I’ve made apple butter each autumn for three years in a row now. It’s truly a labor of love, as I don’t really like cooked apples (with one notable exception) of any variety. I make applesauce, for my friend Christina, for the many, many babies in my life, and for baking. I make apple pies for friends, holidays and for Tai. Apple butter is definitely the most labor-intensive of all of my apple-preserving tricks, due to the seemingly endless stirring, but Tai’s grandmother loves it, so… apple butter it is, every year.
There are a couple of different ways to make apple butter. Essentially, you start with apples, make applesauce, then cook it down (and down, and down) until it is smooth, creamy and of a butter-like consistency (hence the name – there is no actual butter in apple butter). In this recipe, you do not peel or core the apples (which saves some labor), but you do put the applesauce through a food mill. Sometimes I’m not in the mood to peel, sometimes I’m not in the mood to deal with the food mill. An apple butter for every mood! This recipe is great for when you have lots of tiny apples, like wild apples, crabapples, or the leetle, baby, Stayman Winesaps that Tai & I picked at Fishkill Farms. That way you don’t have to peel and core 20 apples to yield 5 lbs of apple flesh, you get lots of flavor and pectin from the skins and cores, and the yield of usable apple flesh is higher than if you used an apple corer on those little babies.
According to the instructions in Putting Food By, you can also cook apple butter down in the oven, without stirring. I’ve never tried it, as generally it’s been too warm to want to keep the oven on for 3-4 hours, but I may give it a shot next. Stay tuned!
Adapted from Apple Butter by Elise at Simply Recipes
No Peel ‘Em Apple Butter
- food mill or chinois
- canning supplies
- 5 lbs apples (I used organically grown Stayman Winesap from Fishkills Farms), scrubbed well
- 1 cup apple cider vinegar
- 2 and 1/2 cups unsweetened apple juice (or water)
- 1/2 cup local honey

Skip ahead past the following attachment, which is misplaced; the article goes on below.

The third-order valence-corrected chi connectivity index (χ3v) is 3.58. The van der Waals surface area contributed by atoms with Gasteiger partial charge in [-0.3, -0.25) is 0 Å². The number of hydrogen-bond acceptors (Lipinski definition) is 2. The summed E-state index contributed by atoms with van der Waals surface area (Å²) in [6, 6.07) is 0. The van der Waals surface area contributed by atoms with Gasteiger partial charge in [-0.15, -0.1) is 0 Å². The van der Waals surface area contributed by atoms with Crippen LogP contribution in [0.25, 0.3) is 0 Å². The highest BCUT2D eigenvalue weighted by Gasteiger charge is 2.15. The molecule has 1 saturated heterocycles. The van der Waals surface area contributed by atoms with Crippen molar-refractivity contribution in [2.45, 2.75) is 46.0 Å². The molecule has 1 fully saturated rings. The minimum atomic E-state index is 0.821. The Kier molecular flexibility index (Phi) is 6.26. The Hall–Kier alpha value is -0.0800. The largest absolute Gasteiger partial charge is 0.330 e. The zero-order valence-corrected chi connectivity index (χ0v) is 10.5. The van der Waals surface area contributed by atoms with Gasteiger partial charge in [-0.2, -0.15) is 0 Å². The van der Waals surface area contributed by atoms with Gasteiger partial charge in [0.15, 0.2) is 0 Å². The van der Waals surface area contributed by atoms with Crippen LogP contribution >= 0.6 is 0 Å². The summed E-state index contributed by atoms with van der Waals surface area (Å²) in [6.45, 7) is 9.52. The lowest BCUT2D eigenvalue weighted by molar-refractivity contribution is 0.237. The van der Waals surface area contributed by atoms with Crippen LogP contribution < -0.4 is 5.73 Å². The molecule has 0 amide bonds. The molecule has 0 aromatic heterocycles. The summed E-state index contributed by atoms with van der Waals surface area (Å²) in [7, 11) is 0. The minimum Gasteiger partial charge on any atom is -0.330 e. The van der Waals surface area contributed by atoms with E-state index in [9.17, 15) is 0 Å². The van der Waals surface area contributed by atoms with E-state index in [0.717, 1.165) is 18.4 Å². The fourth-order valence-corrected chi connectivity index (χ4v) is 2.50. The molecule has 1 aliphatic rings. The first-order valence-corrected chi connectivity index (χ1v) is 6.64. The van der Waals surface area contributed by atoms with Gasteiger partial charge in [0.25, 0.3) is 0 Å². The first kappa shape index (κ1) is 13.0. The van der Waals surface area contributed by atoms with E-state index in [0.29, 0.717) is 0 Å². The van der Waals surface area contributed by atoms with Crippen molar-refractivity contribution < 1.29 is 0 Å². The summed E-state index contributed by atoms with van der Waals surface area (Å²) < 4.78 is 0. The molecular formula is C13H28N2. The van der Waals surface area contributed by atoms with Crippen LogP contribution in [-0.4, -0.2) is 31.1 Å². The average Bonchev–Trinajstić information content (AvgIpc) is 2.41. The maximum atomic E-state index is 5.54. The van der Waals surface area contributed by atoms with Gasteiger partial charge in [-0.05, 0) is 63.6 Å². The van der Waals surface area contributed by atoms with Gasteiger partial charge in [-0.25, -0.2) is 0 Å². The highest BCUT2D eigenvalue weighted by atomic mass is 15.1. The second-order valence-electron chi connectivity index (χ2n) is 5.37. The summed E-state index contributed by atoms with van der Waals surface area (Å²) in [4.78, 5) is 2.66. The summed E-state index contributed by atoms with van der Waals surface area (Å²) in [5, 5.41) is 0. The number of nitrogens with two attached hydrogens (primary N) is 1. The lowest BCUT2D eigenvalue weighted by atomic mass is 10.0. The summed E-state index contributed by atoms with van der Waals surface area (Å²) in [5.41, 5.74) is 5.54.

- pinch of salt
- 2 tsp cinnamon
- 1/2 tsp cloves
- 1/2 tsp allspice
- 1/4 tsp nutmeg
- zest and juice from 1 lemon
- Add the vinegar and apple juice to a large stockpot. Quarter the apples, but do not peel or core them; the peels and cores contain a lot of the natural pectin and will help to firm up the consistency of the butter. Add the apples to the stockpot as you chop, tossing occasionally to prevent browning.
- Bring the pot, covered, to a boil over high heat. Reduce the heat to low and simmer, covered, until the apples are soft, mushy and just beginning to disintegrate, about 30 minutes. Remove from heat, allow to cool slightly, then, working in batches, push the cooked apples through a food mill (medium grate) or chinois.
- Return the apple pulp to the stockpot. At this point, I usually choose to reduce the apple pulp by about half before adding any of the other ingredients. This allows you to slow-reduce, over very low heat, only stirring once every 30 minutes or so (adding sugar or honey at this point will make the mixture stickier and require more stirring). It took about 3 hours to reduce the volume of apple pulp by half (at which point I covered it and went to bed, to continue the next morning). You can skip this step and go directly to Step 4, albeit with the understanding that there will be a lot more stirring involved.
- Prepare canner, jars and lids.
- Add the honey, spices, salt, lemon juice and zest to the apple pulp. Mix well, or if you want a really smooth butter, now is a good time to give it a blend with an immersion blender. Now comes the tough part: stir. And stir, stir, stir. Stir some more. Stir until your shoulder aches, your hand cramps, you switch to your left hand, you beg your husband to take a turn. Stir. Stir constantly, over medium-low heat, scraping the bottom to prevent burning, for a couple of hours, or until the butter is thick, smooth and spitting lava-hot blobs of butter at your hands. (I recommend a long-handled wooden spatula, with a flat bottom for scraping, and an oven mitt to protect from burns.) You can test the texture by putting a small dollop on a chilled plate; the butter should hold it’s shape on the plate and no liquid should seep off of the dollop.
- Pack hot apple butter into hot, sterilized jars to 1/4-inch headspace. It’s especially important with this viscous butter that you stir to eliminate any air pockets trapped in the middle of the jar or along the sides. Wipe rim well, afix lid and band, and process in a boiling water bath for 10 minutes.
- Go get a massage. You deserve it!
Yields about 4 cups.
- This butter is not overly sweet, and in fact has a distinct tang from the vinegar and lemon. Because the apple peels and cores are cooked in with the pulp, the apple flavor comes through quite beautifully, so be sure to choose apples that are flavorful and that you like. If you prefer a sweeter butter, increase the honey by up to 1 cup, or substitute up to 4 cups of sugar (which will increase yield and somewhat decrease cooking/stirring time).
- The same basic recipe would work well with pears.
Canned, in a cool dark spot for up to 1 year. Refrigerated, up to 3 months.
Fall through winter.